By mid-March of 2020, it was clear that nonprofits in the U.S. would be tested as they had not been in at least a generation. They rose to the challenge, and then some, which should be a cause for celebration.

However, this performance was ultimately rewarded with a decline in the public’s trust — a fact which should concern every donor and every foundation and nonprofit staff member. This twin reality of both amazing work by nonprofits and a decline in trust is, to me, the most significant and confounding development for the nonprofit sector since the onset of the pandemic.

Let’s step back and remember what happened when COVID-19 hit us, when nonprofits across fields and geographies had to rise to previously unimaginable challenges. Nonprofits providing health services were on the front lines of a pandemic the likes of which the world hadn’t seen in a century.

Organizations that had never served meals found themselves suddenly doing so when their clients showed up desperate because they’d been furloughed or fired and couldn’t put food on the table. Those whose historic mission actually was to feed the hungry found themselves looking out at miles-long lines of cars. Agencies serving young people tried to help them stay connected and avoid depression and despair as they spent day after day in their rooms, online, in virtual school. Arts and culture organizations were shuttered but got creative, with virtual and outdoor performances.

Up was down and down was up. Earned revenue, ever touted as the key to “sustainability,” turned out to be a source of great financial vulnerability in the wake of the pandemic as nonprofits dependent on ticket sales and admission fees saw revenues evaporate. In an unexpected twist, nonprofits that were heavily dependent on foundation funding were, in fact, the most “sustainable” in pandemic times.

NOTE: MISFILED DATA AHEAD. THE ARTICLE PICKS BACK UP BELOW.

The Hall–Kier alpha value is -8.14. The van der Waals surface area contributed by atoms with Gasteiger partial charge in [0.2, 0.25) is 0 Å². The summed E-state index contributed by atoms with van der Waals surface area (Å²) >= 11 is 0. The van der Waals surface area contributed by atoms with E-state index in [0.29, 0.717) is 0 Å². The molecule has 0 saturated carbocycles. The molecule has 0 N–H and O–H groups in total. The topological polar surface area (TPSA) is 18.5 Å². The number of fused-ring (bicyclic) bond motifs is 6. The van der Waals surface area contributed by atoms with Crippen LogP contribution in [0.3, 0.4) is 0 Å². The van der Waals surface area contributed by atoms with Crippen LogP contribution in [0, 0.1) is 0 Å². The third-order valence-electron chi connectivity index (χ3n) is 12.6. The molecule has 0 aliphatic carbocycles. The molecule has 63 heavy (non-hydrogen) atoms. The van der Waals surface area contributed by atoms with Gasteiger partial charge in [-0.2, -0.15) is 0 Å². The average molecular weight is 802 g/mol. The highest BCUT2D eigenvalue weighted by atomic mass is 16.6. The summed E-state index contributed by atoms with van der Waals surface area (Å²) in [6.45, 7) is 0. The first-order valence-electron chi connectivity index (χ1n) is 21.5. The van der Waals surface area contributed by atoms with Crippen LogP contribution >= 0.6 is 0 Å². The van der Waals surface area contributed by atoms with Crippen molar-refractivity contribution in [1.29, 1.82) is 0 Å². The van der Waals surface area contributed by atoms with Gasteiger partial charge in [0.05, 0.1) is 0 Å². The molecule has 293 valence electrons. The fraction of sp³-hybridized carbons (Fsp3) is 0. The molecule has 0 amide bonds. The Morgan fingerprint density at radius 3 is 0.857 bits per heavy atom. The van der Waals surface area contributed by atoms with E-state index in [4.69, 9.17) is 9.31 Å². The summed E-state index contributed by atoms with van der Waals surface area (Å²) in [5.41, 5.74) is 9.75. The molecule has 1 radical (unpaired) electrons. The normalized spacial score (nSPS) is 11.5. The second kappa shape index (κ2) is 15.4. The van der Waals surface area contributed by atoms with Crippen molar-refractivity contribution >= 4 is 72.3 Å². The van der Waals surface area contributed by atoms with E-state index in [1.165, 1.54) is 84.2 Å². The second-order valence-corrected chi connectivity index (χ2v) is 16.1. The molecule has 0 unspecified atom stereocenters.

Amid all the challenges, nonprofit leaders and their staff showed tremendous resilience and creativity. “While the crisis has underscored the importance of organizations whose missions relate to health, unemployment, or poverty,” researchers Aaron Horvath and Jan Lin wrote in The Boston Review in May 2020 after studying 800 nonprofits’ early responses to the pandemic, “other kinds of organizations — museums, garden clubs, choirs, PTAs, fraternal societies, sports leagues, and so on — have had to find ways to repurpose their resources, either wholly or in part, to fit the times.”

The researchers went on to applaud the creativity and adaptability of those organizations, noting that, “Nonprofits have proven to be critical links in the nation’s public health infrastructure, activated in a moment of crisis to perform duties outside the scope of their founding mandates.”

Despite the multitude of highly visible and crucial roles they were serving, a survey CEP conducted in May 2020 showed the degree to which nonprofits were planning to take drastic actions in order to survive, such as cutting staff and tapping reserves. Ultimately, as we reported roughly a year later, fewer had to resort to these steps than feared, thanks to the Paycheck Protection Program as well as stepped up philanthropic giving, especially from foundations. But nonprofits themselves should also be given credit for their hustle in raising money and asking for what they needed.

Read the full article about nonprofit heroism and trust by Phil Buchanan at The Center for Effective Philanthropy.